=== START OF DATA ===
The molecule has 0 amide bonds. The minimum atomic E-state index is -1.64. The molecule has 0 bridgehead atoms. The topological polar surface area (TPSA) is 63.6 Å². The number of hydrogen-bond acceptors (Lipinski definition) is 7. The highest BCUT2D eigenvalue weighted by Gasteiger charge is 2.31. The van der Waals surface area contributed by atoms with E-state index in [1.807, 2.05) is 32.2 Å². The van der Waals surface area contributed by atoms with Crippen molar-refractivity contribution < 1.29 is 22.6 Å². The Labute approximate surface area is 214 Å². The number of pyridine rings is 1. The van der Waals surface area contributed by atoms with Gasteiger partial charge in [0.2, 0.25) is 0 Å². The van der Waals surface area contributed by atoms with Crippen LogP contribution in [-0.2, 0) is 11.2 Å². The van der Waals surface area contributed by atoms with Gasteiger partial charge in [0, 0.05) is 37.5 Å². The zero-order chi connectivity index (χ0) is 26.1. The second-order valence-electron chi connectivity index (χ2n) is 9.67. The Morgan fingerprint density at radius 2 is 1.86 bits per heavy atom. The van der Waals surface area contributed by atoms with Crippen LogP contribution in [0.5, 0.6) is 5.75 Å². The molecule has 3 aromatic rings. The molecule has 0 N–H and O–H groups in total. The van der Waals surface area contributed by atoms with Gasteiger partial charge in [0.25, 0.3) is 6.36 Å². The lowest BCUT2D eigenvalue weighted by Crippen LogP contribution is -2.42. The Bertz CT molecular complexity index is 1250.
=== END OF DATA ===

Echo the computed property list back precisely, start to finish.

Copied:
The molecule has 0 amide bonds. The minimum atomic E-state index is -1.64. The molecule has 0 bridgehead atoms. The topological polar surface area (TPSA) is 63.6 Å². The number of hydrogen-bond acceptors (Lipinski definition) is 7. The highest BCUT2D eigenvalue weighted by Gasteiger charge is 2.31. The van der Waals surface area contributed by atoms with E-state index in [1.807, 2.05) is 32.2 Å². The van der Waals surface area contributed by atoms with Crippen molar-refractivity contribution < 1.29 is 22.6 Å². The Labute approximate surface area is 214 Å². The number of pyridine rings is 1. The van der Waals surface area contributed by atoms with Gasteiger partial charge in [0.2, 0.25) is 0 Å². The van der Waals surface area contributed by atoms with Crippen LogP contribution in [-0.2, 0) is 11.2 Å². The van der Waals surface area contributed by atoms with Gasteiger partial charge in [0, 0.05) is 37.5 Å². The zero-order chi connectivity index (χ0) is 26.1. The second-order valence-electron chi connectivity index (χ2n) is 9.67. The Morgan fingerprint density at radius 2 is 1.86 bits per heavy atom. The van der Waals surface area contributed by atoms with Crippen LogP contribution in [0.5, 0.6) is 5.75 Å². The molecule has 3 aromatic rings. The molecule has 0 N–H and O–H groups in total. The van der Waals surface area contributed by atoms with Gasteiger partial charge in [0.25, 0.3) is 6.36 Å². The lowest BCUT2D eigenvalue weighted by Crippen LogP contribution is -2.42. The Bertz CT molecular complexity index is 1250.